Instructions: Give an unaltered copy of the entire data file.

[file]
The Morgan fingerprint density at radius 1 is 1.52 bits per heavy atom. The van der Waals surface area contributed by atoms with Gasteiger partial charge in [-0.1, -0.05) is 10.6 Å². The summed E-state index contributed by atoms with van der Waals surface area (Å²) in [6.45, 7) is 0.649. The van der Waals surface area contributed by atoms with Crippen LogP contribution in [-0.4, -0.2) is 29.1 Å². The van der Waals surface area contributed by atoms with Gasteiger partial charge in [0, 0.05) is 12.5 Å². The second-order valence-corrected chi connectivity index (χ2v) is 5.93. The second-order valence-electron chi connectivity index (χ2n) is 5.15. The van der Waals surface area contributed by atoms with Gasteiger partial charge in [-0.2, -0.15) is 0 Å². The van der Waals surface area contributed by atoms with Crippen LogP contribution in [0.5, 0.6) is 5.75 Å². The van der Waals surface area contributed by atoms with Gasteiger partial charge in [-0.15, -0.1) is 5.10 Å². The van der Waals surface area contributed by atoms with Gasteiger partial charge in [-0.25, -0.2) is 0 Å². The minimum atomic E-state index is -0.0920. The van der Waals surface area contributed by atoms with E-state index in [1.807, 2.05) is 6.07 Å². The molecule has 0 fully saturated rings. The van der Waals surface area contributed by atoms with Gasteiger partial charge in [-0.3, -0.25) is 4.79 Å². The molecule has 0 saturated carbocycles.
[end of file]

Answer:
The Morgan fingerprint density at radius 1 is 1.52 bits per heavy atom. The van der Waals surface area contributed by atoms with Gasteiger partial charge in [-0.1, -0.05) is 10.6 Å². The summed E-state index contributed by atoms with van der Waals surface area (Å²) in [6.45, 7) is 0.649. The van der Waals surface area contributed by atoms with Crippen LogP contribution in [-0.4, -0.2) is 29.1 Å². The van der Waals surface area contributed by atoms with Gasteiger partial charge in [0, 0.05) is 12.5 Å². The second-order valence-corrected chi connectivity index (χ2v) is 5.93. The second-order valence-electron chi connectivity index (χ2n) is 5.15. The van der Waals surface area contributed by atoms with Gasteiger partial charge in [-0.2, -0.15) is 0 Å². The van der Waals surface area contributed by atoms with Crippen LogP contribution in [0.5, 0.6) is 5.75 Å². The van der Waals surface area contributed by atoms with Gasteiger partial charge in [-0.15, -0.1) is 5.10 Å². The van der Waals surface area contributed by atoms with Gasteiger partial charge in [-0.25, -0.2) is 0 Å². The minimum atomic E-state index is -0.0920. The van der Waals surface area contributed by atoms with E-state index in [1.807, 2.05) is 6.07 Å². The molecule has 0 fully saturated rings. The van der Waals surface area contributed by atoms with Gasteiger partial charge in [-0.3, -0.25) is 4.79 Å². The molecule has 0 saturated carbocycles.